I do not know what type of lime/calcium complex I have, but yea it is high. According to my laboratory calcium is low and magnesium is high, but I think that's because Spanish soils are usually too abundant in calcium for whichever reason, and they conclude that this is "normal".

No one is dumping nitrogen or any fertilizer there. Lab says Total Nitrogen is 0.093% this equals to 930ppm if I am not wrong. An intensive almond orchard devour N and K so that's why I liked the idea of crimson clover for N fixation, at least when trees would be 3-4 years old. Maybe that's unnecesary for the first 3 years. Or never if you think my soil is not good for it. I am not even sure if this clover resists these hard summers. Alfalfa as you pointed out, this is a very common species cultivated here by farmers, maybe a wiser choice from a "go local" point of view.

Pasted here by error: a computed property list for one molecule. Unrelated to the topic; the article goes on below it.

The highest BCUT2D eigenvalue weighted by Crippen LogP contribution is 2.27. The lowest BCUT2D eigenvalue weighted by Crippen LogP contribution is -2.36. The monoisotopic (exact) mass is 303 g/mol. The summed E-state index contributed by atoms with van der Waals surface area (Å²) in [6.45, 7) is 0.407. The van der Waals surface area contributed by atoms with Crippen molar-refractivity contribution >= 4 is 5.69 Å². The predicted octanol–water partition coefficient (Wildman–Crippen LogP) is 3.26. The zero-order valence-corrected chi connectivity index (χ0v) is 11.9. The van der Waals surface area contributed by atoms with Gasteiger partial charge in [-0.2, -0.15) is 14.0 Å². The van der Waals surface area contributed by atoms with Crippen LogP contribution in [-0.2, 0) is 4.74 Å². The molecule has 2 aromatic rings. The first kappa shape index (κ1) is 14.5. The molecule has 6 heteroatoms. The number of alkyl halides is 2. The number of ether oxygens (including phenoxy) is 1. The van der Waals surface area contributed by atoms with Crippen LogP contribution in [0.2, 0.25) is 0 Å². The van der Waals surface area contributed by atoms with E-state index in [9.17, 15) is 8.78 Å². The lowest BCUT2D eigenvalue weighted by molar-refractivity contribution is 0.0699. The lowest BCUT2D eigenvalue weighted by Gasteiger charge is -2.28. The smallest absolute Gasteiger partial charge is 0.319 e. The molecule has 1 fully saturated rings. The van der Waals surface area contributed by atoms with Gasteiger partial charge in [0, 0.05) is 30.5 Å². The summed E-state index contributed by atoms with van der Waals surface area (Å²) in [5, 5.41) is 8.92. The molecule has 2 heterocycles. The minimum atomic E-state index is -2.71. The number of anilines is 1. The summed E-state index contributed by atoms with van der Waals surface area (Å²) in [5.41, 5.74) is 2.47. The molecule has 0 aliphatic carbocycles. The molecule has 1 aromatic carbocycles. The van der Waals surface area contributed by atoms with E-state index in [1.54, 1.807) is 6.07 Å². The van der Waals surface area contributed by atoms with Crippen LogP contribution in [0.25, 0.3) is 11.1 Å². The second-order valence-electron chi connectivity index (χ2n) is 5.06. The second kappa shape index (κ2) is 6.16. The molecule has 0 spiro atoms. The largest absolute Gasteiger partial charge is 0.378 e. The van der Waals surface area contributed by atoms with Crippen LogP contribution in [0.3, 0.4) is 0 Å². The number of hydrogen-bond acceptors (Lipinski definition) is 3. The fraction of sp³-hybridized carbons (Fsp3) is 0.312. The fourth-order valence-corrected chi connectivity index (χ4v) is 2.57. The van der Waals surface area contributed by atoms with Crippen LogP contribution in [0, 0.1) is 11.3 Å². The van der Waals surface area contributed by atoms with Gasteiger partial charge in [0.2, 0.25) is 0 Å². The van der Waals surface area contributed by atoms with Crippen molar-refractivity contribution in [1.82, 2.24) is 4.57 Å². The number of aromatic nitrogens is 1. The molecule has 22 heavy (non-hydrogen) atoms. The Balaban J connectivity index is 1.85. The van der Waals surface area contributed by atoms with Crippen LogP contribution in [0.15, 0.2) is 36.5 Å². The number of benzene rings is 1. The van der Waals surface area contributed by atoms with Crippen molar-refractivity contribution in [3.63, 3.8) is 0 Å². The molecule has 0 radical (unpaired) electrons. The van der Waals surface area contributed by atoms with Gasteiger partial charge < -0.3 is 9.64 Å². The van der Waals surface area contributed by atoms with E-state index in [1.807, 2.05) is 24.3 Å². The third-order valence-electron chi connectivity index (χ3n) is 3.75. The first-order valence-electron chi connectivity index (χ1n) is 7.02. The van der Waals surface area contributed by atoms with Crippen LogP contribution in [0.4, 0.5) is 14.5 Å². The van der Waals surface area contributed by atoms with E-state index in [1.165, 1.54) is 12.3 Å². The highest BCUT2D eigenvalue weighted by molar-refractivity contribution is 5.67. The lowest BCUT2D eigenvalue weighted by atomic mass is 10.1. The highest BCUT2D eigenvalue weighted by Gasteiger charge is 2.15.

According to you: should I add exogenous zinc/boron/copper or adding and promoting organic matter should do the job.?

Most problematic plague here are aphids, they use ants and collaborate each other to destroy our beloved plants. We will need some companion plants where ladybugs and soldier beetles could thrive. You only see them once in a while, you know monocultives are destroying the biodiversity

 
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Daniel Larusso wrote: A friend of mine says I should test for aluminium, barium and arsenic just in case my land is contaminated, wtf?